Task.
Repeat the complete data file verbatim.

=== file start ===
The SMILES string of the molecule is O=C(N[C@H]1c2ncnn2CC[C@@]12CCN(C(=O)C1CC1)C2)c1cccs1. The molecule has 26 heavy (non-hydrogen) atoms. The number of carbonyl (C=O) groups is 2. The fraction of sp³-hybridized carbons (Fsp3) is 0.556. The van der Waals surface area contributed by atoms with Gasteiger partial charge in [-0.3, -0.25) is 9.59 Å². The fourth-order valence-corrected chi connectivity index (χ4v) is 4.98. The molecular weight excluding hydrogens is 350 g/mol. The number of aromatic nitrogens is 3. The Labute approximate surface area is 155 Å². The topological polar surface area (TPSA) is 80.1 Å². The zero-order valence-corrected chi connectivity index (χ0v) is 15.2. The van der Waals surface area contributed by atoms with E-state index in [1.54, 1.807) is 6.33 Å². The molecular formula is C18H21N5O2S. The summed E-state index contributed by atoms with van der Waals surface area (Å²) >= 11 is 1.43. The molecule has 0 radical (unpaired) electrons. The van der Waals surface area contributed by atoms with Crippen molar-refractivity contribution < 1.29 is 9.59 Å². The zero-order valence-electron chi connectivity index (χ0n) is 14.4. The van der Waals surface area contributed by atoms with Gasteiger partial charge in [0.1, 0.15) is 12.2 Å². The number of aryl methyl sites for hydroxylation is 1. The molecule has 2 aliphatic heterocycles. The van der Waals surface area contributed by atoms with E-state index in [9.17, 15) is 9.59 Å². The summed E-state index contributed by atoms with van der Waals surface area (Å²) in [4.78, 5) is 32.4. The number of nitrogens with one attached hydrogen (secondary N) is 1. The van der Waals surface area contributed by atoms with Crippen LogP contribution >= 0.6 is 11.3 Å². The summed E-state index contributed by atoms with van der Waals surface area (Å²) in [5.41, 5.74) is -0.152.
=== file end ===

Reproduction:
The SMILES string of the molecule is O=C(N[C@H]1c2ncnn2CC[C@@]12CCN(C(=O)C1CC1)C2)c1cccs1. The molecule has 26 heavy (non-hydrogen) atoms. The number of carbonyl (C=O) groups is 2. The fraction of sp³-hybridized carbons (Fsp3) is 0.556. The van der Waals surface area contributed by atoms with Gasteiger partial charge in [-0.3, -0.25) is 9.59 Å². The fourth-order valence-corrected chi connectivity index (χ4v) is 4.98. The molecular weight excluding hydrogens is 350 g/mol. The number of aromatic nitrogens is 3. The Labute approximate surface area is 155 Å². The topological polar surface area (TPSA) is 80.1 Å². The zero-order valence-corrected chi connectivity index (χ0v) is 15.2. The van der Waals surface area contributed by atoms with E-state index in [1.54, 1.807) is 6.33 Å². The molecular formula is C18H21N5O2S. The summed E-state index contributed by atoms with van der Waals surface area (Å²) >= 11 is 1.43. The molecule has 0 radical (unpaired) electrons. The van der Waals surface area contributed by atoms with Crippen molar-refractivity contribution < 1.29 is 9.59 Å². The zero-order valence-electron chi connectivity index (χ0n) is 14.4. The van der Waals surface area contributed by atoms with Gasteiger partial charge in [0.1, 0.15) is 12.2 Å². The number of aryl methyl sites for hydroxylation is 1. The molecule has 2 aliphatic heterocycles. The van der Waals surface area contributed by atoms with E-state index in [9.17, 15) is 9.59 Å². The summed E-state index contributed by atoms with van der Waals surface area (Å²) in [4.78, 5) is 32.4. The number of nitrogens with one attached hydrogen (secondary N) is 1. The van der Waals surface area contributed by atoms with Crippen LogP contribution >= 0.6 is 11.3 Å². The summed E-state index contributed by atoms with van der Waals surface area (Å²) in [5.41, 5.74) is -0.152.